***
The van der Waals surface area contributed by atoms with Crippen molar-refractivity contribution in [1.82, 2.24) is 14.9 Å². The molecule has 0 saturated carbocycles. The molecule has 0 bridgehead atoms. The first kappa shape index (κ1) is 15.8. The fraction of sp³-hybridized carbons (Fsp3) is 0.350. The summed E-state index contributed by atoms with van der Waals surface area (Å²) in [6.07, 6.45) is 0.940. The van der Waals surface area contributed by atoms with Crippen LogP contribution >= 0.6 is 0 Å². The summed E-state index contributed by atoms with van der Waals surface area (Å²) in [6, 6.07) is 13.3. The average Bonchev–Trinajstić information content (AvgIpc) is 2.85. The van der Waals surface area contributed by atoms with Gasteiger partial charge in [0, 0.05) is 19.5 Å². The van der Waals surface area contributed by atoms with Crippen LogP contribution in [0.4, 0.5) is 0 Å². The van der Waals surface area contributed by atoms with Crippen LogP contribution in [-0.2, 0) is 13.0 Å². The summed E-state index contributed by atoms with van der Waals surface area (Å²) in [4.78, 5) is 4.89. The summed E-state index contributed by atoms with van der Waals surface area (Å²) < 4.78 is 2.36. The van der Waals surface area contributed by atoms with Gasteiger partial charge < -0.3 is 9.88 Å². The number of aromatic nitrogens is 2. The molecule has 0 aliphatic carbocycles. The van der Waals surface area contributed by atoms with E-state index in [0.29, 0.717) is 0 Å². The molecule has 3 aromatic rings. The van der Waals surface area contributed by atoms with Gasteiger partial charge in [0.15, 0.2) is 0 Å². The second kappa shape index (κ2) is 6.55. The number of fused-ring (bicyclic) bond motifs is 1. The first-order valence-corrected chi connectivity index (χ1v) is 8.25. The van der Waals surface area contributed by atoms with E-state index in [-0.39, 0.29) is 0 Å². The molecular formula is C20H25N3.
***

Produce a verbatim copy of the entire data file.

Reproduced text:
The van der Waals surface area contributed by atoms with Crippen molar-refractivity contribution in [1.82, 2.24) is 14.9 Å². The molecule has 0 saturated carbocycles. The molecule has 0 bridgehead atoms. The first kappa shape index (κ1) is 15.8. The fraction of sp³-hybridized carbons (Fsp3) is 0.350. The summed E-state index contributed by atoms with van der Waals surface area (Å²) in [6.07, 6.45) is 0.940. The van der Waals surface area contributed by atoms with Crippen LogP contribution >= 0.6 is 0 Å². The summed E-state index contributed by atoms with van der Waals surface area (Å²) in [6, 6.07) is 13.3. The average Bonchev–Trinajstić information content (AvgIpc) is 2.85. The van der Waals surface area contributed by atoms with Gasteiger partial charge in [0, 0.05) is 19.5 Å². The van der Waals surface area contributed by atoms with Crippen LogP contribution in [0.4, 0.5) is 0 Å². The van der Waals surface area contributed by atoms with Crippen LogP contribution in [-0.2, 0) is 13.0 Å². The summed E-state index contributed by atoms with van der Waals surface area (Å²) in [4.78, 5) is 4.89. The summed E-state index contributed by atoms with van der Waals surface area (Å²) < 4.78 is 2.36. The van der Waals surface area contributed by atoms with Gasteiger partial charge < -0.3 is 9.88 Å². The number of aromatic nitrogens is 2. The molecule has 0 aliphatic carbocycles. The van der Waals surface area contributed by atoms with E-state index in [0.29, 0.717) is 0 Å². The molecule has 3 aromatic rings. The van der Waals surface area contributed by atoms with Gasteiger partial charge in [0.15, 0.2) is 0 Å². The second kappa shape index (κ2) is 6.55. The number of fused-ring (bicyclic) bond motifs is 1. The first-order valence-corrected chi connectivity index (χ1v) is 8.25. The van der Waals surface area contributed by atoms with E-state index in [-0.39, 0.29) is 0 Å². The molecular formula is C20H25N3.